The other day I was thinking about how important the businesses in Larimer Square were to me in the mid- to late seventies. I mostly frequented the Flick, an "art" movie house; Josephina's Pizza/Italian Food; and the Magic Pan (crepes). Other than LS, the streets were really quiet and pretty scary at night.
Saw at least two great films at the Flick by Jacques Tati and Vittorio da Sica at the Flick ("Playtime" and "A Brief Vacation"). It was a place a young woman could go alone, even take a bus there from Capital Hill.
There was little to hang your hat on elsewhere in downtown Denver. For a short time period I swam and took yoga at the YWCA (torn down in the 1980's). Sometimes the Oxford had some good music (Norman and Nancy Blake, for example)--was it in the "Booze-Wazee" Room? I rarely went to Ebbets Field for music; the Folklore Center on E. 17th Ave. was of much greater interest. Couldn't afford Top of the Rockies restaurant. Occasionally shopped in May D&F bargain basement and the Denver. There was a food co-op on California Street in an old Safeway building that essentially got put out of business by the Rainbow Grocery, a production of Guru Maharaj Ji's people on East Colfax. Some of the same people who brought us Pearl St. Market in Boulder and also drove out a food co-op, and later the Alfalfa's/Wild Oats empire.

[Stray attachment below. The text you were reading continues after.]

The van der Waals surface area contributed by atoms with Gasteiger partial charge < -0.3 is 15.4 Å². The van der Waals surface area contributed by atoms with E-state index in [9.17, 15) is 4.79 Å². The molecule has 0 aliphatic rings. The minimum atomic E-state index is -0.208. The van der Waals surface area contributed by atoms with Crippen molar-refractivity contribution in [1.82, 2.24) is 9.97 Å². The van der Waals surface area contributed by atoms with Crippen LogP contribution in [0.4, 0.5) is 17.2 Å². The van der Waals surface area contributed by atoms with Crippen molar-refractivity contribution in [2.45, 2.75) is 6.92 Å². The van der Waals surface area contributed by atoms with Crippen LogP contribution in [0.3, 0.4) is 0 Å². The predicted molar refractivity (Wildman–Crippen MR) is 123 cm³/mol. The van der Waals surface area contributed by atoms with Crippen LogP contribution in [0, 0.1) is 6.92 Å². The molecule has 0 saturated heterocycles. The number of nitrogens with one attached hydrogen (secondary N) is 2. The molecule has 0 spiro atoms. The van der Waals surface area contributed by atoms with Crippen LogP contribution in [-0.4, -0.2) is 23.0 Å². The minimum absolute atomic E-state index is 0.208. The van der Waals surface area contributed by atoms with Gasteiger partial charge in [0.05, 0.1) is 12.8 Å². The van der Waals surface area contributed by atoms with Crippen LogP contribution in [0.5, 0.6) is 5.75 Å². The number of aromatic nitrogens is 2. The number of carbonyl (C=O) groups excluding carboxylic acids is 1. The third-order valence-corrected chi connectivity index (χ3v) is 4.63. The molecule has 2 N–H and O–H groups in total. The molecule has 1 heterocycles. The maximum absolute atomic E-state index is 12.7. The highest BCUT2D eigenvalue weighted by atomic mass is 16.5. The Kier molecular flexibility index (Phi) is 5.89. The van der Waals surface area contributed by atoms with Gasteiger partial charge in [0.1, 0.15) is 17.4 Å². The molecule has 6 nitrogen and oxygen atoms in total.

One other business stands out: Cafe Nepenthes, on Market Street. A coffeehouse/restaurant with a wholesome, welcoming atmosphere. I often went there alone. Occasionally I even stopped at the White Spot for coffee! But only after photographing in the railroad yards.
Having lived around Harvard Square earlier in the seventies, it was hard to get a handle on Denver. Cambridge had everything: coffee, food, books, photography stores, movies, evening classes, music--all within a few square blocks. Walkable. Lots of people on the street, particularly women. Don't forget the muffins...